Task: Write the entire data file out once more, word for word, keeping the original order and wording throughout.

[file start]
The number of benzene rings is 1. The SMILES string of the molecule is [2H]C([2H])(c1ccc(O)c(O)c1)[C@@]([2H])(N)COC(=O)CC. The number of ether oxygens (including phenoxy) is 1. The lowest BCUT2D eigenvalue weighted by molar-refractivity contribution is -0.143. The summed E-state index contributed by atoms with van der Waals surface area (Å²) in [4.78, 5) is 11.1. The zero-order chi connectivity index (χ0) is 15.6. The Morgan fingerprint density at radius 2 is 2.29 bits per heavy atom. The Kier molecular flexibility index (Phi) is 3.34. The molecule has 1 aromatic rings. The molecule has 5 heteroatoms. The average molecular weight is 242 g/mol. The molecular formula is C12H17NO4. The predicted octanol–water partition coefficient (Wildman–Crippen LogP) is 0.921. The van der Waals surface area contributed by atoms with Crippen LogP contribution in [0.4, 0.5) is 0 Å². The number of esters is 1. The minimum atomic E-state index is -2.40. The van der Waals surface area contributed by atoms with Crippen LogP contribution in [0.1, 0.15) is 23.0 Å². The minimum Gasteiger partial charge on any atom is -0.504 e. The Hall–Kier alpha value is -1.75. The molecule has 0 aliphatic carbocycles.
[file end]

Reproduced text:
The number of benzene rings is 1. The SMILES string of the molecule is [2H]C([2H])(c1ccc(O)c(O)c1)[C@@]([2H])(N)COC(=O)CC. The number of ether oxygens (including phenoxy) is 1. The lowest BCUT2D eigenvalue weighted by molar-refractivity contribution is -0.143. The summed E-state index contributed by atoms with van der Waals surface area (Å²) in [4.78, 5) is 11.1. The zero-order chi connectivity index (χ0) is 15.6. The Morgan fingerprint density at radius 2 is 2.29 bits per heavy atom. The Kier molecular flexibility index (Phi) is 3.34. The molecule has 1 aromatic rings. The molecule has 5 heteroatoms. The average molecular weight is 242 g/mol. The molecular formula is C12H17NO4. The predicted octanol–water partition coefficient (Wildman–Crippen LogP) is 0.921. The van der Waals surface area contributed by atoms with Crippen LogP contribution in [0.4, 0.5) is 0 Å². The number of esters is 1. The minimum atomic E-state index is -2.40. The van der Waals surface area contributed by atoms with Crippen LogP contribution in [0.1, 0.15) is 23.0 Å². The minimum Gasteiger partial charge on any atom is -0.504 e. The Hall–Kier alpha value is -1.75. The molecule has 0 aliphatic carbocycles.